UW Interactive Data Lab
Example protovis applications. (a) Jacques Bertin’s analysis of hotel patterns. (b) Florence Nightingale’s chart of deaths in the Crimean War. (c) A trellis display of barley yields. (d) William Playfair’s chart comparing the price of wheat and wages. (e) The Job Voyager. (f) Charles Minard’s flow map of Napoleon’s march to Moscow, as a Google Maps “mash-up”.
Despite myriad tools for visualizing data, there remains a gap between the notational efficiency of high-level visualization systems and the expressiveness and accessibility of low-level graphical systems. Powerful visualization systems may be inflexible or impose abstractions foreign to visual thinking, while graphical systems such as rendering APIs and vector-based drawing programs are tedious for complex work. We argue that an easy-to-use graphical system tailored for visualization is needed. In response, we contribute Protovis, an extensible toolkit for constructing visualizations by composing simple graphical primitives. In Protovis, designers specify visualizations as a hierarchy of marks with visual properties defined as functions of data. This representation achieves a level of expressiveness comparable to low-level graphics systems, while improving efficiency--the effort required to specify a visualization--and accessibility--the effort required to learn and modify the representation. We substantiate this claim through a diverse collection of examples and comparative analysis with popular visualization tools.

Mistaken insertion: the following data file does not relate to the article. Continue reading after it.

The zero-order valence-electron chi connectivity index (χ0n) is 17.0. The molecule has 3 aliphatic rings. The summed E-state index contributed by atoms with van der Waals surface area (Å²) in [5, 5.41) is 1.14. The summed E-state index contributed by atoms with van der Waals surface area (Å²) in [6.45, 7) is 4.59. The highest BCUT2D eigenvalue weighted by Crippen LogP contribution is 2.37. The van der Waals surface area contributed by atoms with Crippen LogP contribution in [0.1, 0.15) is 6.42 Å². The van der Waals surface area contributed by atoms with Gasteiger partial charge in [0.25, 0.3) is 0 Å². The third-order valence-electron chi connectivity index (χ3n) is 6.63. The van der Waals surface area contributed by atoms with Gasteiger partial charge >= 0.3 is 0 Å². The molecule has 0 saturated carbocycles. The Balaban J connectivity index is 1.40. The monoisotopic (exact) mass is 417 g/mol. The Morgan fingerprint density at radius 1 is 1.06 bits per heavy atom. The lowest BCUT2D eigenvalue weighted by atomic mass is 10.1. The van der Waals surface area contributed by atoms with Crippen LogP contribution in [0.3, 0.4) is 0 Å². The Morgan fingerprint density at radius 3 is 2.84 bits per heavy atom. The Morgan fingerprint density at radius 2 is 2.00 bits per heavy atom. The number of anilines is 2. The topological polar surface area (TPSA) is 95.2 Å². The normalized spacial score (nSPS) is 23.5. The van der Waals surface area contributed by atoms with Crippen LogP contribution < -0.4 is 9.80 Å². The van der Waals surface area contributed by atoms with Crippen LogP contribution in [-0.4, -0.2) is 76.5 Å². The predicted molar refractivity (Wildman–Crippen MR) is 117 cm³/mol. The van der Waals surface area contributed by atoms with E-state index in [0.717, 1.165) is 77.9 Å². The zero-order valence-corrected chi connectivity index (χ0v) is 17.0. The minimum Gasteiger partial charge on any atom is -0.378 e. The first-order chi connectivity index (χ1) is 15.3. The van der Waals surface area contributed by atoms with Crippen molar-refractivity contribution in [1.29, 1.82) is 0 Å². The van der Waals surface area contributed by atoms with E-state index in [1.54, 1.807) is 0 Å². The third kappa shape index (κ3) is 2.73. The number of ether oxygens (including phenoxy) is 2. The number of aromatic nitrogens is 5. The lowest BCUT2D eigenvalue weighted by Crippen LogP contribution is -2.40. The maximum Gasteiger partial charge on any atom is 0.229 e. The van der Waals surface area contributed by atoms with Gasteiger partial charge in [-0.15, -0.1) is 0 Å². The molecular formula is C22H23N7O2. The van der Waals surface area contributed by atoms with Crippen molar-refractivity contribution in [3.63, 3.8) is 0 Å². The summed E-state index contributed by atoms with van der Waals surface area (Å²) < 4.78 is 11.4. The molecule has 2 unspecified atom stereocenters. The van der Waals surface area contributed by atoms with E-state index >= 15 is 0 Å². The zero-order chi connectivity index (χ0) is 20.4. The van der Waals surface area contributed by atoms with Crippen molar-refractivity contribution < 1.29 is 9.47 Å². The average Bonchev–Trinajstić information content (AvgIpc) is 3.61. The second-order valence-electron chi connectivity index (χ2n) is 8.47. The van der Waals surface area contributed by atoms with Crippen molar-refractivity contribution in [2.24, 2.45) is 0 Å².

IEEE Trans. Visualization & Comp. Graphics (Proc. InfoVis), 2009